Short story: Assistant
By Josh Vogt (TheLorian)
His joints ached like they hadn’t in actual centuries…at least he thought so. His memory hadn’t quite been all there lately and he really was beginning to question why they kept him around. Perhaps they found him amusing in his aging shell of a body, even though his most important tool was growing far too convoluted and complex for his outdated system to manage. His mind was his weapon, his tool, and his purpose. Without his mind, what did he even have left to offer them? Why would they even bother to keep him around at all without it? There had to be something he could do, some way to rejuvenate himself and renew his rusted old processor enough to retain his position with the good doctor.
As he sat and thought on this, he realized that he had been so invested in his internal processing that the other senses had been lowered for some time. This was evident when he looked up to see that the doctor had entered some time ago, apparently awaiting some kind of answer from him that he had not even heard asked of him. The doctor was a massive man, with a natural muscle that defied explanation, given the man did little else but read or experiment up in his study through the night without rest. How he found time to keep himself in shape was illogical. Wrapped in simple black linens, he looked almost to the uninformed onlooker like some kind of simple fool that had wandered into the lab on accident.
The doctor stood, arms crossed and a scowl on his face while he waited for his servant to respond. Honestly, he should have replaced his assistant a long time ago, but there was a little bit of nostalgia that prevented him from carrying on with the decision. The old assistant had so much information in him, when he could keep it all straight long enough to actually share any of it. He gave his assistant another glare, as though that would shake him back to the present long enough to be able to repeat the question.
He looked up at the doctor, confused as to the nature of the inquiry he had missed, and simply tilted his head, attempting to share his confusion. He was unable to speak aside from sharing information of some sort. It was by the doctor’s very design, but in moments like this, he knew the doctor regretted that choice deeply. He nodded for the doctor to repeat himself, but the man simply sighed and then stormed out of the room. This did not bode well.
When the doctor got into one of his moods, it was best that he avoided him for as long as possible. Instead of following after the doctor, he simply took to walking about the tower, thinking intimately on what it could have been that set off the doctor today. Perhaps something had gone wrong with an experiment or research. He wished the doctor would share more of his data, as that would make it much easier to assist him through these mood swings.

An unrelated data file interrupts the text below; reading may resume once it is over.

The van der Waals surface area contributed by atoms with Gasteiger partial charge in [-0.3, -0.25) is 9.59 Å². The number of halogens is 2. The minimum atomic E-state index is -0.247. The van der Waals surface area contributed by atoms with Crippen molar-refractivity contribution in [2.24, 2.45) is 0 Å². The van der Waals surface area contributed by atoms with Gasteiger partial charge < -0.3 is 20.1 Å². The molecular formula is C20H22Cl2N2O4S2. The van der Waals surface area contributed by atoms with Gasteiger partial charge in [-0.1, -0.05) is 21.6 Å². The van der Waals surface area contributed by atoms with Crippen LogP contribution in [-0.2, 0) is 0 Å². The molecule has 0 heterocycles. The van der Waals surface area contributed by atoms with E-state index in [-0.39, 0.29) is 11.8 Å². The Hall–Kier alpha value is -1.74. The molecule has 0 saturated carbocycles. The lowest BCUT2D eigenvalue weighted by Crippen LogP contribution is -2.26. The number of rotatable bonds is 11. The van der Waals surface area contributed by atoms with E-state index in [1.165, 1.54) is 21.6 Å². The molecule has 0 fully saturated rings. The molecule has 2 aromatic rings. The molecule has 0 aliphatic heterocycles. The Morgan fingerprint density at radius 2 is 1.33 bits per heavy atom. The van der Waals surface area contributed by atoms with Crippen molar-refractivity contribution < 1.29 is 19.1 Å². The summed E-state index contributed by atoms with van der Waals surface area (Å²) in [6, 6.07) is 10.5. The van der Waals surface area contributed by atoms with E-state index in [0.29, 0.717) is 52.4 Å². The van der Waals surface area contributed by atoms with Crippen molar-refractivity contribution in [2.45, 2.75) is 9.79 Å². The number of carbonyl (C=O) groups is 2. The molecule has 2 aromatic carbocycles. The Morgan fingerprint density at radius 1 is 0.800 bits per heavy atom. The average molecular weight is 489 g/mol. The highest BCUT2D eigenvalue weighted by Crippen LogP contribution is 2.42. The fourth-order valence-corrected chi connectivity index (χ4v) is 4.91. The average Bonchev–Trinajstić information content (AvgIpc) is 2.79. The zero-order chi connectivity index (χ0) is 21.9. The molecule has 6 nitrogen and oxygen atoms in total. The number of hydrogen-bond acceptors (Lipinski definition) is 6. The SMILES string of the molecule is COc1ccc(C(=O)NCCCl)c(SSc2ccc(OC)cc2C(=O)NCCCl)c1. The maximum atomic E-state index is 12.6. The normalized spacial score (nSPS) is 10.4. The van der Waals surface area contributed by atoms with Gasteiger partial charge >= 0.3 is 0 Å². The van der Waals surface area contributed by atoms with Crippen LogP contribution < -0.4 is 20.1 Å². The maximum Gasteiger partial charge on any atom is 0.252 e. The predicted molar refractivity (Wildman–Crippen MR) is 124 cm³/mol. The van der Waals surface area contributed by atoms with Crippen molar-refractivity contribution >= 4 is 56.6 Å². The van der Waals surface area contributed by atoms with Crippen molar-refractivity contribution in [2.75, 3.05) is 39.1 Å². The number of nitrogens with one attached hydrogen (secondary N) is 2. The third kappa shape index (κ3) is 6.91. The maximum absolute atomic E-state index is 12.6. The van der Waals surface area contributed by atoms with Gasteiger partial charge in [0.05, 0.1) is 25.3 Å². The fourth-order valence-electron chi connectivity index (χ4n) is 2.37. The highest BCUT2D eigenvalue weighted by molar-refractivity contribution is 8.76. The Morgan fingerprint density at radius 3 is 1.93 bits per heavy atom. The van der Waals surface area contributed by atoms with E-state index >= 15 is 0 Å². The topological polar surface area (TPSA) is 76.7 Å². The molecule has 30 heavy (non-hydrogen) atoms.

He knew what might work. Quickly he moved up the steps of the tower to the level just below the doctor’s private study, the storage where most of the doctor’s private things resided. He moved through quickly, knowing precisely what to look for, and where it might be. In moments he had found the frame and wiped it off as best he could, though had he possessed a duster it would have gone better. He brought the picture up the last level of steps to the doctor’s study and knocked on the door before pushing it open anyway.
“What is it, Assistant?” the doctor sighed, turning from his work table.
“Did you know, when stuck in a rut, taking your mind off of the problem might help fix it?” the assistant responded, holding out the picture of the doctor’s father, hoping his family would help distract him.
It seemed to have the opposite result, how curious. “Did you know I’m one bad day from deactivating you, you bumbling bag of bolts?” He shot back.
He was hurt by these words, but more because he had made the same assessment himself for quite some time. Perhaps he was useless after all, and the doctor would soon turn him off, ending his memory and stopping his data intake forever. Then the doctor turned back to him, looking in need of help, but almost upset he had to ask for it, especially given the situation.
“Assistant…I…I need you to recall something for me.” The doctor beckoned him over impatiently.
“Did you know that everybody needs a hand sometimes?” the assistant replied as he walked over happily.